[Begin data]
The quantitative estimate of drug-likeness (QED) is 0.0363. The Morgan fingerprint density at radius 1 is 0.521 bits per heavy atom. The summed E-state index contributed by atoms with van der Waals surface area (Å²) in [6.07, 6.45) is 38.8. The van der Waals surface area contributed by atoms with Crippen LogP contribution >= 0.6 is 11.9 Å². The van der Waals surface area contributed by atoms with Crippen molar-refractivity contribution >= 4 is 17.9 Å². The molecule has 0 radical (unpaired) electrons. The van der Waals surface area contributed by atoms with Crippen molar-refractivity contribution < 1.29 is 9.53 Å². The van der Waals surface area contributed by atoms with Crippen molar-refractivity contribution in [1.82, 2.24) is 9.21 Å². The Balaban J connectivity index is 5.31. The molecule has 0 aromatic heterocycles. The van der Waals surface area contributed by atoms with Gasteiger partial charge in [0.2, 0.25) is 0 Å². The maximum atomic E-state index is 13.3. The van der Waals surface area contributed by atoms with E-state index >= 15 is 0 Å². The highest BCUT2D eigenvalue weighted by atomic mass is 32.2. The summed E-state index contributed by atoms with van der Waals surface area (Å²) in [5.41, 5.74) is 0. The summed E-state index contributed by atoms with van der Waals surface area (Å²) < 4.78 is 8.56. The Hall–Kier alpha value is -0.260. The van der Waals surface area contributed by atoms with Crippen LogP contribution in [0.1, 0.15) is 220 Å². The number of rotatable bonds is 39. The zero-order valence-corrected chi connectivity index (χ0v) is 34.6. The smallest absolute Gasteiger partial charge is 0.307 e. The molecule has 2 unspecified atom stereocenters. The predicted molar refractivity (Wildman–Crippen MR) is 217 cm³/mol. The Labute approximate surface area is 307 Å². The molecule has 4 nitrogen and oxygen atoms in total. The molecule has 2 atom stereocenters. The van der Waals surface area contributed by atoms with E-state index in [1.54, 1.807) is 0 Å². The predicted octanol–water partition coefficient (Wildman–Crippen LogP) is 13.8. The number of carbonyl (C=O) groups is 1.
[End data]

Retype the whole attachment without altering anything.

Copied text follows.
The quantitative estimate of drug-likeness (QED) is 0.0363. The Morgan fingerprint density at radius 1 is 0.521 bits per heavy atom. The summed E-state index contributed by atoms with van der Waals surface area (Å²) in [6.07, 6.45) is 38.8. The van der Waals surface area contributed by atoms with Crippen LogP contribution >= 0.6 is 11.9 Å². The van der Waals surface area contributed by atoms with Crippen molar-refractivity contribution >= 4 is 17.9 Å². The molecule has 0 radical (unpaired) electrons. The van der Waals surface area contributed by atoms with Crippen molar-refractivity contribution < 1.29 is 9.53 Å². The van der Waals surface area contributed by atoms with Crippen molar-refractivity contribution in [1.82, 2.24) is 9.21 Å². The Balaban J connectivity index is 5.31. The molecule has 0 aromatic heterocycles. The van der Waals surface area contributed by atoms with Gasteiger partial charge in [0.2, 0.25) is 0 Å². The maximum atomic E-state index is 13.3. The van der Waals surface area contributed by atoms with E-state index >= 15 is 0 Å². The highest BCUT2D eigenvalue weighted by atomic mass is 32.2. The summed E-state index contributed by atoms with van der Waals surface area (Å²) in [5.41, 5.74) is 0. The summed E-state index contributed by atoms with van der Waals surface area (Å²) < 4.78 is 8.56. The Hall–Kier alpha value is -0.260. The van der Waals surface area contributed by atoms with Crippen LogP contribution in [0.1, 0.15) is 220 Å². The number of rotatable bonds is 39. The zero-order valence-corrected chi connectivity index (χ0v) is 34.6. The smallest absolute Gasteiger partial charge is 0.307 e. The molecule has 2 unspecified atom stereocenters. The predicted molar refractivity (Wildman–Crippen MR) is 217 cm³/mol. The Labute approximate surface area is 307 Å². The molecule has 4 nitrogen and oxygen atoms in total. The molecule has 2 atom stereocenters. The van der Waals surface area contributed by atoms with E-state index in [1.54, 1.807) is 0 Å². The predicted octanol–water partition coefficient (Wildman–Crippen LogP) is 13.8. The number of carbonyl (C=O) groups is 1.